Summaries of health policy coverage from major news organizations
Gene Therapy May Prove to Be a ‘Smart Bomb’ Against HIV, Study Says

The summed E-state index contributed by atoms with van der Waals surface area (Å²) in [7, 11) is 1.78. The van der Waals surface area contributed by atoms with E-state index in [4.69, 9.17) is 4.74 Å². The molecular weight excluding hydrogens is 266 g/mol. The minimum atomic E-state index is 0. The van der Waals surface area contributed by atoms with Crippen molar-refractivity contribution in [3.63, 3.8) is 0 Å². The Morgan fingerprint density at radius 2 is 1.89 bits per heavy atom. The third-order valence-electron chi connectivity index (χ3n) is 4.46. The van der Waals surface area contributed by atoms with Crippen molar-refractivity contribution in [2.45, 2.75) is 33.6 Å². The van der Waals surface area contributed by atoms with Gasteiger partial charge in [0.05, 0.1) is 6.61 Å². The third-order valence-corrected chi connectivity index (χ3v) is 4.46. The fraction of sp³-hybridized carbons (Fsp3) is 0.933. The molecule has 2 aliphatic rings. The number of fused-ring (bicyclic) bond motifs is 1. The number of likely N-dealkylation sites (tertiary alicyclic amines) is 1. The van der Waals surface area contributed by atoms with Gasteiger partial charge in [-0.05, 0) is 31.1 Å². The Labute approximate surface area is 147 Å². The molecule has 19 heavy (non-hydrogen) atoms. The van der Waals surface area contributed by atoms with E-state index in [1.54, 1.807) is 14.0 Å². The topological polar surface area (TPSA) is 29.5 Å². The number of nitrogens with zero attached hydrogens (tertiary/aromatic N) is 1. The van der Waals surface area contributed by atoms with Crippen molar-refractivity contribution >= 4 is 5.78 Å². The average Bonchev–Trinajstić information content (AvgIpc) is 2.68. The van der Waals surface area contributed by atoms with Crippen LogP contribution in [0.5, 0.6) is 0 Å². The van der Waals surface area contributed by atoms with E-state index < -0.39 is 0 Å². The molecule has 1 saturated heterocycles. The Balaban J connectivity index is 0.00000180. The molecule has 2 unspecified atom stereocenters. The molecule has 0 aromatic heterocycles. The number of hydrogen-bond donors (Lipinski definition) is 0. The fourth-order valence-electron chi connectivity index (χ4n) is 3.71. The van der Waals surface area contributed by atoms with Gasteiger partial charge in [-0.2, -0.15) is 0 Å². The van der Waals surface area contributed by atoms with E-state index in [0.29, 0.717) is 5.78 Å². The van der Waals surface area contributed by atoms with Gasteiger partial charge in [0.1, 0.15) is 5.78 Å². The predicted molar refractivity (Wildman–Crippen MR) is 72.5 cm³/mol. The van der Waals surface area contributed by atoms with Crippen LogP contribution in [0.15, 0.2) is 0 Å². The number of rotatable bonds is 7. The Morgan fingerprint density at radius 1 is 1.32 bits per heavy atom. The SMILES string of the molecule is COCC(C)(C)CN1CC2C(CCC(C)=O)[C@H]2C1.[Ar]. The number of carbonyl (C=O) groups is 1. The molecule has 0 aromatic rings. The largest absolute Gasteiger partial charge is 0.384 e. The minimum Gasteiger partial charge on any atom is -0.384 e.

Gene therapy could be the "smart bomb" that researchers have been seeking to employ in the fight against HIV, according to a study appearing in the May issue of Nature Biotechnology, Reuters Health reports. Researchers from the Division of Molecular Biology at the City of Hope Cancer Center in Los Angeles are investigating ways to use gene therapy to make the body fight off the virus more efficiently. In one experiment, researchers took bone marrow from people with HIV and combined it with genes that produce siRNA, small pieces of RNA that signal the body to attack HIV. Although the body naturally produces siRNA, the protein cannot be activated because of an "overriding mechanism" in the body. The researchers speculate that the genetically altered bone marrow could be placed back into patients' bone marrow, where it would theoretically "repopulate" the body with cells that are programmed to fight HIV. "This is a new form of target-specific destruction," John Rossi, chair of City of Hope's molecular biology division. So far, experiments have only been carried out in vitro, but researchers expect to test the therapy on people with HIV later this year or in early 2003 (Beasley, Reuters Health, 5/3).
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